Reviews in Short: January 2013



Midnight Movie    If you like low-budget horror, there’s a lot to like about this one.  It has a spunky heroine (Rebekah Brandes) who might be the most appealing “scream queen” since Jamie Lee Curtis, a clever setup (trapped with a killer in a movie theater), and one line — “You want her?  You gotta go through me first!” — that, in context, is priceless.  Sadly, it also has the usual bane of low-budget schlock:  a plot that quickly turns preposterous.  Release:  2008  Grade:  C+






Source Code     It’s Groundhog Day for poor Jake Gyllenhaal, who must repeatedly travel back in time to prevent an act of terrorism  — and repeatedly get blown up in the process.  Clever ideas are introduced, but cramming action-movie sequences, a budding romance, and metaphysical musings into one 93-minute film results in an incoherent mess.  Release:  2011  Grade:  B-






The Orphanage     This Spanish chiller about a woman (Belen Rueda) returning to her childhood home, an orphanage, is a handsome production, replete with moody, haunting atmosphere — but not much in the way of actual scares.  Orphanage doesn’t insult your intelligence, which is refreshing, but several plot elements in this ghost story are a bit, ahem, familiar.  Release:  2007  Grade:  B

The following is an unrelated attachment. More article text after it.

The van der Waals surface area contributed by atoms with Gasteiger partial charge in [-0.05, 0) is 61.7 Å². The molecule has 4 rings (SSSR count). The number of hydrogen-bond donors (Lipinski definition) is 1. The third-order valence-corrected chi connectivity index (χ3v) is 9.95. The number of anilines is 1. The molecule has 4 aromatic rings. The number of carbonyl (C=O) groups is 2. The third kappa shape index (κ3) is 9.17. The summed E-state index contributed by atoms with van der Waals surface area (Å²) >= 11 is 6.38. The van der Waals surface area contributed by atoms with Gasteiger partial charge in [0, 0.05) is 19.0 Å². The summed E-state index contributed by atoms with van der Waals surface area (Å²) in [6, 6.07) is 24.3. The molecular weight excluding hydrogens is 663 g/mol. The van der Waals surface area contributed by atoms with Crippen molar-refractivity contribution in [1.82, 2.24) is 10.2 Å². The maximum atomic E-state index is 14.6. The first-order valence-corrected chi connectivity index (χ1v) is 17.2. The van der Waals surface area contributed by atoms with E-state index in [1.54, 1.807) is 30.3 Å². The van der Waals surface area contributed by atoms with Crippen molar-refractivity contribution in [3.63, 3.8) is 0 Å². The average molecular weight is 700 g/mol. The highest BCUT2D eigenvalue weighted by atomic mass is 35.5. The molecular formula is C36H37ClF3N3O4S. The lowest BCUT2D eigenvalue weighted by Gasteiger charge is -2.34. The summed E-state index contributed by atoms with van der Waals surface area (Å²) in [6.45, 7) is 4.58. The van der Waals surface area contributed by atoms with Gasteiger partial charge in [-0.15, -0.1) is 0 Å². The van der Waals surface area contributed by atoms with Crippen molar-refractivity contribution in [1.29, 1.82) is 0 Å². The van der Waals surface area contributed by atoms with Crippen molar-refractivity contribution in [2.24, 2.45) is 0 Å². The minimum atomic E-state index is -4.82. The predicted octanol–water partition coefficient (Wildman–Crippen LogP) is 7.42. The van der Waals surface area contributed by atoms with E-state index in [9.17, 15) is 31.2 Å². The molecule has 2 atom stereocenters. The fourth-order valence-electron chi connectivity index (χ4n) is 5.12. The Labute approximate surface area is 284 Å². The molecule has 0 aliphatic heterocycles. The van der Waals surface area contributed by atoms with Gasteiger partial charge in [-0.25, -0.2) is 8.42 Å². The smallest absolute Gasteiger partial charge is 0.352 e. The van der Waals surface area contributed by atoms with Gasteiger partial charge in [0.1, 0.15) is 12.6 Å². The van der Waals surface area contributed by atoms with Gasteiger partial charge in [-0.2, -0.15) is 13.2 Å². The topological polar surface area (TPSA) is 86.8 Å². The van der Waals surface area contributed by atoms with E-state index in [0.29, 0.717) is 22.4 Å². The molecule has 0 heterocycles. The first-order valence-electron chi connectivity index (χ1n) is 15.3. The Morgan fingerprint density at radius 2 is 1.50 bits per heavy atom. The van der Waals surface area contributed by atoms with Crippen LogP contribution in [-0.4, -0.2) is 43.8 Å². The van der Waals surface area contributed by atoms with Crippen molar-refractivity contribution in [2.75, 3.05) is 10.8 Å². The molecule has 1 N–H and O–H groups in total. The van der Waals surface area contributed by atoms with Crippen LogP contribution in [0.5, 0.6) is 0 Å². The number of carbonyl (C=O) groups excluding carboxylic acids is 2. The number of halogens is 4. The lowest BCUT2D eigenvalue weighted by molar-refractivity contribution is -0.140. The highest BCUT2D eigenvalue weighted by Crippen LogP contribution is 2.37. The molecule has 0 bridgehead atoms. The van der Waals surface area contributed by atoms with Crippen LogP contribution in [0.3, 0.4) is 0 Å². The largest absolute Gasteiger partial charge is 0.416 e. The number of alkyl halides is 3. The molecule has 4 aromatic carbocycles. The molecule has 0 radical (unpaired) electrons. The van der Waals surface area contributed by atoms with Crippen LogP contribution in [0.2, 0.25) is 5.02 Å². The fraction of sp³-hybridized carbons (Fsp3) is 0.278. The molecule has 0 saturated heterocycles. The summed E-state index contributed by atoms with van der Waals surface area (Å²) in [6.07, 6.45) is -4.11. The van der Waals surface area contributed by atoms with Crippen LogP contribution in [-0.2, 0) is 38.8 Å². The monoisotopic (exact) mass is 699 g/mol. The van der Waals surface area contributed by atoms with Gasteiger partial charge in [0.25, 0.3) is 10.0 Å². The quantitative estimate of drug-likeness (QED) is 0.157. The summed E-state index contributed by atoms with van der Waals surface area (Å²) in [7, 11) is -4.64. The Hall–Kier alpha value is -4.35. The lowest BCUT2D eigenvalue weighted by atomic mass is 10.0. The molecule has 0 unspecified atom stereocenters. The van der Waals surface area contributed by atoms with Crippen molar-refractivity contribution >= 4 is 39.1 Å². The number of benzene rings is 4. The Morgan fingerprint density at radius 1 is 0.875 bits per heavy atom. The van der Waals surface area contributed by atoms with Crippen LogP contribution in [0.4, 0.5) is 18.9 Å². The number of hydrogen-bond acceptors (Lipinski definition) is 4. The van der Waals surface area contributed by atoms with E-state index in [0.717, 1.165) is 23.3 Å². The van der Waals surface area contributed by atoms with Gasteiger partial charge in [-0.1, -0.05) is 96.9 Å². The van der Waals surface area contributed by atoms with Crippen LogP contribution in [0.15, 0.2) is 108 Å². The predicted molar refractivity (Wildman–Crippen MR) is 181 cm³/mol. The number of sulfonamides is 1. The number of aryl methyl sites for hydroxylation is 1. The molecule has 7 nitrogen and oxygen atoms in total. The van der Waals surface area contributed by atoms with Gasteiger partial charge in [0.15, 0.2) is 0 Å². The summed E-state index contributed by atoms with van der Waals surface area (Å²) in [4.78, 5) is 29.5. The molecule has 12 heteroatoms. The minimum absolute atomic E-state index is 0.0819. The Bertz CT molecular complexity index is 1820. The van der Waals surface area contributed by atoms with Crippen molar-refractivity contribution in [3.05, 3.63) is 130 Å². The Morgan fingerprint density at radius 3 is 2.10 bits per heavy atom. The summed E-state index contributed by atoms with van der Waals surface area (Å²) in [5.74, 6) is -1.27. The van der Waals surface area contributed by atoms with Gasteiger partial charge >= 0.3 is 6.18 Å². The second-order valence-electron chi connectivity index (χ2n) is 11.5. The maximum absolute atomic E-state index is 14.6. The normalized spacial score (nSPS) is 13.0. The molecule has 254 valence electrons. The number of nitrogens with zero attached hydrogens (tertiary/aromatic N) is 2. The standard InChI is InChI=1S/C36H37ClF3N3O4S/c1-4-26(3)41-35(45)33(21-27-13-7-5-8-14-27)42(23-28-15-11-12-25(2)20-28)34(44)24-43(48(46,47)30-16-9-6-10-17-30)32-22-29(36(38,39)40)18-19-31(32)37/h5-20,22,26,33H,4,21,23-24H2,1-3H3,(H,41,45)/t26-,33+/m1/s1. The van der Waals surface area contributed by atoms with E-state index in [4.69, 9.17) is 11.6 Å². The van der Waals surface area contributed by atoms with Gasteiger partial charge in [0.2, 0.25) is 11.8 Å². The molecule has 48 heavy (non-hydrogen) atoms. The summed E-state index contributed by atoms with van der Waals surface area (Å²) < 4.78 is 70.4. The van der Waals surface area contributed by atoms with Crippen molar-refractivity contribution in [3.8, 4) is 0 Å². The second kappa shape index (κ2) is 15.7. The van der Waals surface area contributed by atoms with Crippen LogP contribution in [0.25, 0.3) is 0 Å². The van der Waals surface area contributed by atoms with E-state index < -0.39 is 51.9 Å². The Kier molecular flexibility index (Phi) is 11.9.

The Paperboy     An odd mix of black comedy with lurid sex, murder, and mayhem, The Paperboy is too all over the place to completely satisfy, but individual scenes and performances are memorable — especially drooling, malevolent John Cusack as a Florida swampland hick who might have been unjustly imprisoned for murder.  Release:  2012  Grade:  B-






Orphan    With just a tweak here and a nudge there, Orphan might have joined the likes of The Sixth Sense and The Exorcist as one of the great horror films.  It has a delicious twist, some fine performances and, unlike those other films, it manages to frighten without resorting to the supernatural.  Eleven-year-old Isabelle Fuhrman, utterly convincing as the titular demon-child, almost — but not quite — pulls off a pivotal transformation late in the film; if she had, Linda Blair might have had competition in evil kid horror-movie history.  Release:  2009  Grade:  B+


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